By Stacy M. Menz, PT, DPT
The theme of the November issue is “Year in Reflection.”
I find this especially poignant because as I sit here writing this my little guy is turning one in five days and I have been regularly reflecting on where the past year has gone, not only in terms of speed but also how my life looks different right now than I was expecting it to. In addition, this is my last editor letter for Impact after six years and 66 letters. And finally, 2020 has happened, which has included a pandemic, racial unrest, the passing of Ruth Bader Ginsberg and John Robert Lewis (who, regardless of your political affiliations, made huge impacts in the world), crazy and intense weather across the country, and record-breaking wildfires in both size and volume. There are so many things to process and reflect on that it can be overwhelming.
So, I am going to start with focusing on gratitude. I am grateful that I had the opportunity to serve the section as the editor of this amazing publication for the last six years. I have learned so much and met so many amazing people during that tenure. I am grateful that I have had more time at home with my little guy and been able to see him grow and develop as a result of the pandemic. I am grateful that my company was able to pursue other areas of innovation that we had talked about but never invested the time required to launch them. What’s that quote, “Don’t let a good crisis go to waste”? I am grateful that I have been able to connect more with people as a result of technology and quarantining than I may have if life had continued as planned this year.
Does that mean that this year hasn’t had challenges? No, it has on many levels, but if we can all take some time to look around our lives for what there is to be grateful about then generally we can reframe things. While it may not seem so, one takeaway from the book Option B: Facing Adversity, Building Resilience, and Finding Joy by Sheryl Sandberg rings true: “it can always be worse.”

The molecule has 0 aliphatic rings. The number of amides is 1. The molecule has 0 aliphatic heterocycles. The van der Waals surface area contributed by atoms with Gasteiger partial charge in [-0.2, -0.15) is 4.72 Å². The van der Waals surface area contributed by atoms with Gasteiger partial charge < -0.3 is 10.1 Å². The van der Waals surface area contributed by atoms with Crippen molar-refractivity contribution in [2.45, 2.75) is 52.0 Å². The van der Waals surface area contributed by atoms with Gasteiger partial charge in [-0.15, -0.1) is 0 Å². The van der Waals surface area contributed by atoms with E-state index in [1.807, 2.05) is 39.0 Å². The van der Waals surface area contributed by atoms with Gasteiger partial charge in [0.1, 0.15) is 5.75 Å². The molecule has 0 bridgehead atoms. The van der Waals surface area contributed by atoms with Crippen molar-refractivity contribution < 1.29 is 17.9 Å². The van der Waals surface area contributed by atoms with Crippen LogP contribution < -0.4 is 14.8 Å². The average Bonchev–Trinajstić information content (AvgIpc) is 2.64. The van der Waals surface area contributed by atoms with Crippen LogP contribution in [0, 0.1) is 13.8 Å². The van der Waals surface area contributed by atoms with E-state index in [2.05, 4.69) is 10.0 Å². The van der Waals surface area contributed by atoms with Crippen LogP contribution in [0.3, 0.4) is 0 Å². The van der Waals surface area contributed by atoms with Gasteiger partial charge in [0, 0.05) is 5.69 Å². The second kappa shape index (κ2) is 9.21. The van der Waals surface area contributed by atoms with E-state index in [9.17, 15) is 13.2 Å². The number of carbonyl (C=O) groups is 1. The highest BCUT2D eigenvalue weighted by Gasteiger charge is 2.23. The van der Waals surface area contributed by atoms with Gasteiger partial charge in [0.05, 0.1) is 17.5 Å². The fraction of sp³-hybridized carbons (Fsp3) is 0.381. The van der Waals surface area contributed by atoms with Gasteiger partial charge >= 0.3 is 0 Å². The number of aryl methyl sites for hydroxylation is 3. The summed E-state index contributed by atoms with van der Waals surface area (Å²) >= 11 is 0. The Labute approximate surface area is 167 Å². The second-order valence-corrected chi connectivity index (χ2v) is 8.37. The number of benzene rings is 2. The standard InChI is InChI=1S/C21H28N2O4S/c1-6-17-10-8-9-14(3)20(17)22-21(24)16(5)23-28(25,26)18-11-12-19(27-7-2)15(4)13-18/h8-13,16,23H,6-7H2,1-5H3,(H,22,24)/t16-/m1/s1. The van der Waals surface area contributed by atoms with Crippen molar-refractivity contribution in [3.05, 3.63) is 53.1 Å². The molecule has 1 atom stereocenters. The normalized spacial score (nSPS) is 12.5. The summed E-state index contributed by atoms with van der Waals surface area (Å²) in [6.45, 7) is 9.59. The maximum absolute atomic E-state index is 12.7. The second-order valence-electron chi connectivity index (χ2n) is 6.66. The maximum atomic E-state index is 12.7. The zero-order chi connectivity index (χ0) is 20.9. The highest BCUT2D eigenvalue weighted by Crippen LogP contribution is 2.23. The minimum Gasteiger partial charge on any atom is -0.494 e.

I have loved being the editor of this publication and watching it grow and develop over the years. I have loved brainstorming with the editorial board every year to adapt the publication to better meet the members’ needs. I loved that when the pandemic hit we were able to put together a special issue in such a short amount of time because of the amazing contributions of the editorial board and the members of this section. I am excited to watch how this publication continues to grow and evolve over the years and I am excited to be able to pass the torch to Kristen Wilson as the new editor. It has been so amazing to have her support as assistant editor over the last few year.
So in closing, thank you all for your support, wisdom, innovation, time, energy, and willingness to think outside the box!
Editors Note: The article “A New, Better Way to Use Your Patient Emails” in the September 2020 issue of Impact covered an innovative marketing use of patient emails. It is important to note that, without a HIPAA disclaimer, this marketing tactic may pose a risk for practices. The use of a patient list across the open internet may expose PHI (the patient’s name and/or email address) in a nonsecure manner (i.e., not encrypted), which would be a HIPAA violation without first receiving the patient’s explicit permission to send information via email without protection, per the Security Rule. Impact thanks Mary R. Daulong, PT, for her insight on this important step.